Survey on the proposal to rename Small Craft Advisory to Small Craft Warning (very short survey - 4 questions)
Darren WrightNational Marine Program Leader
NOAA/National Weather Service - W/AFS26
1325 East West Highway
Silver Spring, MD. 20910
Sector Charleston MSIB 13-20 Vessel Inspections.pdf
Cyber NVIC FAQs.docx
MSIB 20-001 COVID-19 Cruiseship Medical Capabilities_Signed.29Mar20.pdf
Commandant MSIB Number: 10-20
U.S. Coast Guard Date: March 27, 2020
Inspections and Compliance Directorate
2703 Martin Luther King Jr Ave SE, STOP 7501
Washington, DC 20593-7501 E-Mail: DAPI@uscg.mil
COVID-19 – Guidance for Maritime Operators on Compliance with Federal Drug Testing Requirements
To help protect our essential maritime workforce, while also ensuring drug testing continues to serve as a deterrent, the Coast Guard is providing the following guidance, which, along with any subsequent updates, will remain in effect during the COVID-19 national emergency.
Recommended actions for marine employers with mariners in safety sensitive positions who are subject to drug testing under 46 Code of Federal Regulations (CFR) Part 16:
Random Testing: Operators shall continue to conduct random urinalysis tests reasonably spread throughout the current year as per 46 CFR 16.230. However, the Coast Guard understands that introducing third party collectors onto a vessel or sending mariners to a collection site, increases human contact during the pandemic. In order to minimize human contact and safeguard the uninterrupted flow of vital commerce, maritime operators are encouraged to adjust random selection dates and use their own office employees or mariners to administer the drug tests during the pandemic emergency. Many companies already have “in-house” qualified collectors who are also authorized to train and certify other collectors. Virtual training options are also available on-line to certify urine collectors. However, the Coast Guard realizes that the challenges related to the pandemic, including the time to get employees trained, could make it difficult to reach the required 50% random test rate for all covered employees in 2020. Thus, the Office of Investigations and Analysis (CG-INV) will give due consideration to those challenges when deciding whether or not to initiate an enforcement action against marine employers who fall short of the 50% requirement. If a marine employer does fall short of the 50% requirement they should provide an explanation along with their 2020 Management Information System (MIS) reports describing the testing complications and/or delays encountered during the pandemic, and describe the steps taken to maintain their random testing programs as described above.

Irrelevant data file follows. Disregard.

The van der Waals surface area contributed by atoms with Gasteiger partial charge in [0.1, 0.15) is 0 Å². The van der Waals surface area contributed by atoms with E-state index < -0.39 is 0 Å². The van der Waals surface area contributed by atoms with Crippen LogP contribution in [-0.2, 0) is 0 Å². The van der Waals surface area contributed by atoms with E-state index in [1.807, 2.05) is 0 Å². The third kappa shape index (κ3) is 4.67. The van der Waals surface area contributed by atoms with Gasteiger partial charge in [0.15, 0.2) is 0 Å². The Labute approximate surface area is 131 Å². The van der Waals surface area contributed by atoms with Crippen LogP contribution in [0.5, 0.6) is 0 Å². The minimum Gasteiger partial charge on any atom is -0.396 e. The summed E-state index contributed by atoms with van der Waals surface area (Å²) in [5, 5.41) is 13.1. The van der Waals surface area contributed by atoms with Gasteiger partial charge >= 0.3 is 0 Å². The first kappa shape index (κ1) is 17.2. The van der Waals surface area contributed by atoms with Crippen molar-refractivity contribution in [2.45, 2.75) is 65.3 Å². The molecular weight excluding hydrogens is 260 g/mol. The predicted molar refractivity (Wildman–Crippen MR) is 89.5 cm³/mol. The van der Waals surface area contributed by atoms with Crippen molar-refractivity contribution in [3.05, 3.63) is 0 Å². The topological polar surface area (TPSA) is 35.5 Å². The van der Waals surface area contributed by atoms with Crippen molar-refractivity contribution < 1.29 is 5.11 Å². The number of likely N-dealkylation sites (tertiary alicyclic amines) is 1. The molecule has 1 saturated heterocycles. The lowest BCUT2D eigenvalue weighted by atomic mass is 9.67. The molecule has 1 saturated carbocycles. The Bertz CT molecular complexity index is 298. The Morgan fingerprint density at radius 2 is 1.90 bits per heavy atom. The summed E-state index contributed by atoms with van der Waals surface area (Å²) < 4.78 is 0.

Pre-Employment Testing: Employers must continue to require pre-employment drug tests for newly hired crewmembers as per 46 CFR 16.210. However, 46 CFR 16.210 provides employers the ability to waive pre-employment testing for prospective employees who have been covered by another drug testing program for at least 60 days within the last 185 days. In consideration of the pandemic and the potential need for employers to backfill crewmember positions rapidly, the Coast Guard, pursuant to 46 CFR 16.107 will consider employer requests to waive pre-employment drug tests for employees that have been covered by a random drug test program for at least 60 days within the last year of the intended hiring date. Employers may email waiver requests to CG-INV at HQS-DG-lst-CG-INVfirstname.lastname@example.org.
Post-Casualty Testing for Serious Marine Incidents: All employers shall continue to ensure that all persons directly involved in a serious marine incident are tested for dangerous drugs and alcohol in accordance with the requirements of 46 CFR 4.06.
Reasonable Cause Testing: All employers shall continue to require drug testing of crewmembers who are reasonably suspected of using dangerous drugs in accordance with the requirements of 46 CFR 16.250.
Marine employers with specific questions or concerns regarding drug or alcohol testing over the course of the pandemic may send inquiries to the CG-INV Drug and Alcohol Program Coordinator at DAPI@uscg.mil.
Richard V. Timme, RDML, U.S. Coast Guard, Assistant Commandant for Prevention Policy sends.
Please note guidance (attached documents) from Rear Admiral Timme, USCG, should ship agents have issues performing their job in light of the shelter-at-home orders from many states. Maritime Transportation System Recovery Units around the country and at USCG headquarters have been implemented. These units are tracking any disruption to the MTS including non-availablilty of port workers, agents, etc.
Agent deemed Essential Worker.pdf
Guidance on the Essential Critical Infrastructure Workforce Latest.pdf
Industry Letter to VP Pence 20 March 2020.pdf
NAMO ltr re Critical Infrastructure Workers.pdf